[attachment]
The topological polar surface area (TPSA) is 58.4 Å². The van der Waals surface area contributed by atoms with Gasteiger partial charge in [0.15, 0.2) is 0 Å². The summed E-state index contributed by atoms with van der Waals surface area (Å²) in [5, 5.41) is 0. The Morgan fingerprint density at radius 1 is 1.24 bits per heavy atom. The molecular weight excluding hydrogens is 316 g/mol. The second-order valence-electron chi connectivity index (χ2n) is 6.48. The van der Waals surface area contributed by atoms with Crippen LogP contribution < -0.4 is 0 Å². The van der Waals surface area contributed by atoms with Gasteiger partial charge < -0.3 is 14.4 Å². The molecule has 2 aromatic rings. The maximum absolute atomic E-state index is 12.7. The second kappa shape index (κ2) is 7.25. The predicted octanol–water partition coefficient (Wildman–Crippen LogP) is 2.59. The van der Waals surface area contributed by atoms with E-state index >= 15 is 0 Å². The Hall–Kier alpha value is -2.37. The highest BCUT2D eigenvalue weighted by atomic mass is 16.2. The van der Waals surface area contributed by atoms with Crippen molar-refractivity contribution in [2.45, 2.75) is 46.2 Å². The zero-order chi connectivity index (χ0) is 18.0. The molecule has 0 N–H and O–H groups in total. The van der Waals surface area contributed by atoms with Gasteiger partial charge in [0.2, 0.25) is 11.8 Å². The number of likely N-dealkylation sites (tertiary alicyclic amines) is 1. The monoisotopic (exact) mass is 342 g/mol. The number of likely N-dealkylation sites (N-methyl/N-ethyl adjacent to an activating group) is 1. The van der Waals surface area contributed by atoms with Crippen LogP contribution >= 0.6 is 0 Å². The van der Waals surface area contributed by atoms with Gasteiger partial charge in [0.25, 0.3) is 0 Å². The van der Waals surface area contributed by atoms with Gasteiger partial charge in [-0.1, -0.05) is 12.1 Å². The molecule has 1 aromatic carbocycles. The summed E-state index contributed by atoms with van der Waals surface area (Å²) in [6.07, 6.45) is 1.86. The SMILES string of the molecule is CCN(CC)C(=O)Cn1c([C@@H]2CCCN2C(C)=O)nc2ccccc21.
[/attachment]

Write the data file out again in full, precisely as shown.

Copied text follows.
The topological polar surface area (TPSA) is 58.4 Å². The van der Waals surface area contributed by atoms with Gasteiger partial charge in [0.15, 0.2) is 0 Å². The summed E-state index contributed by atoms with van der Waals surface area (Å²) in [5, 5.41) is 0. The Morgan fingerprint density at radius 1 is 1.24 bits per heavy atom. The molecular weight excluding hydrogens is 316 g/mol. The second-order valence-electron chi connectivity index (χ2n) is 6.48. The van der Waals surface area contributed by atoms with Crippen LogP contribution < -0.4 is 0 Å². The van der Waals surface area contributed by atoms with Gasteiger partial charge < -0.3 is 14.4 Å². The molecule has 2 aromatic rings. The maximum absolute atomic E-state index is 12.7. The second kappa shape index (κ2) is 7.25. The predicted octanol–water partition coefficient (Wildman–Crippen LogP) is 2.59. The van der Waals surface area contributed by atoms with E-state index >= 15 is 0 Å². The Hall–Kier alpha value is -2.37. The highest BCUT2D eigenvalue weighted by atomic mass is 16.2. The van der Waals surface area contributed by atoms with Crippen molar-refractivity contribution in [2.45, 2.75) is 46.2 Å². The zero-order chi connectivity index (χ0) is 18.0. The molecule has 0 N–H and O–H groups in total. The van der Waals surface area contributed by atoms with Gasteiger partial charge in [0.2, 0.25) is 11.8 Å². The number of likely N-dealkylation sites (tertiary alicyclic amines) is 1. The monoisotopic (exact) mass is 342 g/mol. The number of likely N-dealkylation sites (N-methyl/N-ethyl adjacent to an activating group) is 1. The van der Waals surface area contributed by atoms with Crippen LogP contribution >= 0.6 is 0 Å². The van der Waals surface area contributed by atoms with Gasteiger partial charge in [0.25, 0.3) is 0 Å². The van der Waals surface area contributed by atoms with Gasteiger partial charge in [-0.1, -0.05) is 12.1 Å². The molecule has 1 aromatic carbocycles. The summed E-state index contributed by atoms with van der Waals surface area (Å²) in [6.07, 6.45) is 1.86. The SMILES string of the molecule is CCN(CC)C(=O)Cn1c([C@@H]2CCCN2C(C)=O)nc2ccccc21.